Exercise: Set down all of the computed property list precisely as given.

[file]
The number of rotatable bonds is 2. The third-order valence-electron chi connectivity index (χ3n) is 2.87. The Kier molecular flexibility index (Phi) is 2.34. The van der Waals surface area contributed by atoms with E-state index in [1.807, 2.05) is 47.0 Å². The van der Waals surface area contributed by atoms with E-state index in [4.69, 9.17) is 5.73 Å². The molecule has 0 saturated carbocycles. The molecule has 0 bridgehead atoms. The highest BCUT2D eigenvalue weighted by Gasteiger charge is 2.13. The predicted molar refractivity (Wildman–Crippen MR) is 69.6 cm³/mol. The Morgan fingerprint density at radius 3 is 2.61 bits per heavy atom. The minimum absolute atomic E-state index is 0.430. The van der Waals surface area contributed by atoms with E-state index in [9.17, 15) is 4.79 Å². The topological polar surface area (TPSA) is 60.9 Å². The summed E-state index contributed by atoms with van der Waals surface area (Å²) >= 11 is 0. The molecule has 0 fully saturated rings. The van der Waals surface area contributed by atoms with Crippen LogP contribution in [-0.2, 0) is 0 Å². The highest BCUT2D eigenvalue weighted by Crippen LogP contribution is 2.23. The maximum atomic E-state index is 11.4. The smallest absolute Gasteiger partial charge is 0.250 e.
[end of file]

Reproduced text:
The number of rotatable bonds is 2. The third-order valence-electron chi connectivity index (χ3n) is 2.87. The Kier molecular flexibility index (Phi) is 2.34. The van der Waals surface area contributed by atoms with E-state index in [1.807, 2.05) is 47.0 Å². The van der Waals surface area contributed by atoms with E-state index in [4.69, 9.17) is 5.73 Å². The molecule has 0 saturated carbocycles. The molecule has 0 bridgehead atoms. The highest BCUT2D eigenvalue weighted by Gasteiger charge is 2.13. The predicted molar refractivity (Wildman–Crippen MR) is 69.6 cm³/mol. The Morgan fingerprint density at radius 3 is 2.61 bits per heavy atom. The minimum absolute atomic E-state index is 0.430. The van der Waals surface area contributed by atoms with E-state index in [9.17, 15) is 4.79 Å². The topological polar surface area (TPSA) is 60.9 Å². The summed E-state index contributed by atoms with van der Waals surface area (Å²) >= 11 is 0. The molecule has 0 fully saturated rings. The van der Waals surface area contributed by atoms with Crippen LogP contribution in [-0.2, 0) is 0 Å². The highest BCUT2D eigenvalue weighted by Crippen LogP contribution is 2.23. The maximum atomic E-state index is 11.4. The smallest absolute Gasteiger partial charge is 0.250 e.